If we have one of those springs where we quickly jump from winter right into hot weather (which sometimes happen around here) those fall planted tress will be able to shrug off the stress. On the other hand, spring planted trees under hot, dry conditions will not fare as well.

Keep in mind that spring is still the best time of the year to plant tree and shrubs. This year however,  el nino helped us out by allowing a moderate fall and early winter.

The US Department of Agriculture has developed digital tools that farmers can use to track developments like those of el nino and others, allowing farmers to make better planting, harvesting, storage and marketing decisions. As gardeners we can piggy back on that research and apply it in our own little corner of the world.

I plan to make a note in my garden journal to keep an eye for the next developing el nino and plan accordingly.

Bob

Bitter pit on apples in storage

December 17th, 2015

One of our gardening goals is to grow as much as we can for Thanksgiving and Christmas dinner, I bet you do that too. Even if we end up with only enough servings for just Thanksgiving dinner, I call it a successful harvest.

Judy needed to come up with a dessert for Thanksgiving this year so she decided on homemade-from-scratch, gluten-free apple cobbler. Of course you need apples for apple cobbler so I went to my storage bin for the apples.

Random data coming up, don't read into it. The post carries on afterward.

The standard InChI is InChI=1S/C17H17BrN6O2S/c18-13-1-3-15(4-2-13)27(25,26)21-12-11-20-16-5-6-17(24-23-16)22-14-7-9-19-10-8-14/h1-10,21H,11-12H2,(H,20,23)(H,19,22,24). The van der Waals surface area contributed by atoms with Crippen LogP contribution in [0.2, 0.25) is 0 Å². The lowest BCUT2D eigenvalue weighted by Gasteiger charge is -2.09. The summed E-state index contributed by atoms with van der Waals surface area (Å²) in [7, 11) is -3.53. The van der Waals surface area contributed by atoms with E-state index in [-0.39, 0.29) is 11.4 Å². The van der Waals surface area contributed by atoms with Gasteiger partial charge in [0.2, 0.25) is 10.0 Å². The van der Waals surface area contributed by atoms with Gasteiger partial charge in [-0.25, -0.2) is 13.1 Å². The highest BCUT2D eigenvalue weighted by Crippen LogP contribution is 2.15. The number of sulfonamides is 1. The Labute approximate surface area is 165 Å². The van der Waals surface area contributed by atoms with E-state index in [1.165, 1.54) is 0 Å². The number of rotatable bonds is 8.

They were not the pristine apples I usually have, these were covered in small, unsightly spots. I’ve seen those symptoms before in years past. They had  “cork spot” sometimes called “bitter pit”.

To me, cork spot is a more accurate description than bitter pit. For one thing, apples don’t have a pit, they have an apple core. The other reason is because of the corky appearance and texture of the affected area. On the other hand, the spots do have a bitter taste, so “bitter pit” works too.

Some scientists separate bitter pit and cork spot into two different disorders with the difference being the timing when the spots show up. If they show up before harvest, it is cork spot. If it develops in storage they call it bitter pit. Either way it is not caused by any disease organism or insect.

Even though the disorder may not show up until Thanksgiving time, it has its beginning way back during the growing season when the apple was still on the tree. As the apple grows, there is some competition for water between the developing fruit and the growing leaves. That water competition may cause a calcium imbalance which weakens the cell wall in the fruit leaving it open for the symptoms to develop.

The corky textured spots occur just under the skin.

The corky textured spots occur just under the skin.

Pruning, of course, has a big effect on the number of leaves on a tree. So the proportion of apples to leaves can be different from year to year.